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Is the iPhone economy slowing down?

Is the iPhone economy slowing down?

Probably yes, but the iconic brand is shaping a new niche market: one with healthy wallets.

Around the start of 2015, it was reported that Apple’s iPhone 6 sales were responsible for 10% of all U.S. economic growth. Several major outlets reported this in one form or another, including Forbes and The New York Times.

The claim was based on a 1.9 to 2.5% growth rate for the U.S. economy between 2014 and the first quarter of 2015.

Based on pure mathematical estimates of the productive value of all final American products, as well as the revenue generated from iPhone 6 sales, the Apple device was seemingly responsible for 0.25% or 0.3% of the change in the United States’ GDP.

On the surface, this meant iPhone 6 sales were 10 to 15% of conventional economic growth.

GDP is actually a very rough, overly simplistic and problematic estimate of growth. Moreover, revenue from iPhone sales isn’t the same as domestic product from iPhone sales, since domestic product tries to capture value added, not just incoming dollars. Even if the statistic is wrong (it probably is), it is still an interesting way to express how huge Apple sales numbers were.

More recently, Apple took it upon itself to illustrate its effect on the economy and the job market. It claims to have created nearly 2 million jobs across all 50 states, most of which are attributable to the “App Store ecosystem.” The company based its claims on research by Dr. Michael Mandel from the Progressive Policy institute.

In 2017, the top-selling phone in the world was the iPhone 7 from Apple Inc. This small handheld device has a large impact on culture as well as the economy. Apple has recently unveiled their newest models, the iPhone 8 and X. While customers eagerly awaited the official launch of the iPhone X in stores on November 3, orders for the device began being placed October 27 and the demand sent the company’s share price surging.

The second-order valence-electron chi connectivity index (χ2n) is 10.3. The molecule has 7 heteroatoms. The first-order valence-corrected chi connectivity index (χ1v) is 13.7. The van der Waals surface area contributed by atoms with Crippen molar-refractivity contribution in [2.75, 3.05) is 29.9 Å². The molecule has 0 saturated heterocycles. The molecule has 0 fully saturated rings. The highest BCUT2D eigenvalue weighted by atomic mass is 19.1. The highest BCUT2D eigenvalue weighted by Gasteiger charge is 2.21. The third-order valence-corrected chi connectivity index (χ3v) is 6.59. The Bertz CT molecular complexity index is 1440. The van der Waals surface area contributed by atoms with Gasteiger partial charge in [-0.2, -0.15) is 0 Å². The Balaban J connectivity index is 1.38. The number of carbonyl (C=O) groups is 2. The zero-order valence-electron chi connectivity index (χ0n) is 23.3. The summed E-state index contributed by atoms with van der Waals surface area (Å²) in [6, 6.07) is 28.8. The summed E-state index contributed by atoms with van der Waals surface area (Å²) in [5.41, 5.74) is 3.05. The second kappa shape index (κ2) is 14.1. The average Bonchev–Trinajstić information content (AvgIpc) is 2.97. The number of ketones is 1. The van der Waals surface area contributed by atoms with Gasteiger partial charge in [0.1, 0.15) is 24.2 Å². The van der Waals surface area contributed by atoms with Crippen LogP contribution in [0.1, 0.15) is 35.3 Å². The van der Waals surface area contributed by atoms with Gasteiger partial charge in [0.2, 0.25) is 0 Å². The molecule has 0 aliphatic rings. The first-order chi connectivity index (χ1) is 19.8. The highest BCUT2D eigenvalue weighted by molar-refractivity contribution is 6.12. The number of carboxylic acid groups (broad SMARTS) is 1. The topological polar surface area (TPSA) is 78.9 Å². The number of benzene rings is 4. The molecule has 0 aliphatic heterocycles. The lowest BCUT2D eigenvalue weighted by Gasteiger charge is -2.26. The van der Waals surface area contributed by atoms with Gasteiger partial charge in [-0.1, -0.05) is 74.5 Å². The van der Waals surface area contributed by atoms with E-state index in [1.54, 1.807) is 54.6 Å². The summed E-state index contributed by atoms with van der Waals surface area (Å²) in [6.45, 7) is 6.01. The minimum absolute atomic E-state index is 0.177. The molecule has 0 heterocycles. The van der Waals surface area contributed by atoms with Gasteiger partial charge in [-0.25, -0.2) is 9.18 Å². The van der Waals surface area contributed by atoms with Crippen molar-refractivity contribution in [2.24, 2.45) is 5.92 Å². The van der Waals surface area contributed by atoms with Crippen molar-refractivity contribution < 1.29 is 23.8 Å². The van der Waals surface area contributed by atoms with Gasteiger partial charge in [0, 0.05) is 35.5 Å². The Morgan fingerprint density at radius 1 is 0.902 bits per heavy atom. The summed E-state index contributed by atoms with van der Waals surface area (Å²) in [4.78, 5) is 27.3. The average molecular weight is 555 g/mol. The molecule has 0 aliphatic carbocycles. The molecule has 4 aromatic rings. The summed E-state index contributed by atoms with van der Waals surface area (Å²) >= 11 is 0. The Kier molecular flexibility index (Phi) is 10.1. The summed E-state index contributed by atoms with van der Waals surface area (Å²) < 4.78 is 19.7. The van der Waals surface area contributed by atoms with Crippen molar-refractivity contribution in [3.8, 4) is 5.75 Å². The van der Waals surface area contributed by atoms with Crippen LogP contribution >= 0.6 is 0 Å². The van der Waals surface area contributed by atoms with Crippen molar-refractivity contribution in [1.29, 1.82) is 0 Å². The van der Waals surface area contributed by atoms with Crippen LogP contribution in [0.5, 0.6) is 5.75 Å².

Apple has recently unveiled their newest models, the iPhone 8 and X. While customers eagerly await the official launch of the iPhone X in stores on November 3, bookings for the device started October 27 and the demand has sent the company’s share price surging.

Meanwhile, iPhone 8 sales have been described as best as ‘anemic’ by media reports.

Total iPhone sales account for a whopping 63% of all Apple revenue. Apple is one of the most valuable companies in the history of the world, yet nearly two-thirds of its revenue is dependent on one product line. iPhone sales are historically resilient, partially because Apple makes it difficult for customers to adapt to alternative operating systems.

Apple’s sourcing model is one of the reasons it generates astronomical profit margins. The company makes very little of its own products.

Instead, components and materials are gathered from around the globe and sometimes even from direct competitors, such as Samsung. This significantly lowers capital expenses for Apple, saves the consumer a bit of money and lets shareholders benefit from the difference.

By unveiling the new iPhone X with a price of $1,000, Apple Inc. is pushing the envelope even further than Samsung Electronics Co., which unveiled the $950 Note 8 phone this year. Rather than trying to attract consumers with cheaper prices, the companies are fighting for customers with expensive price tags.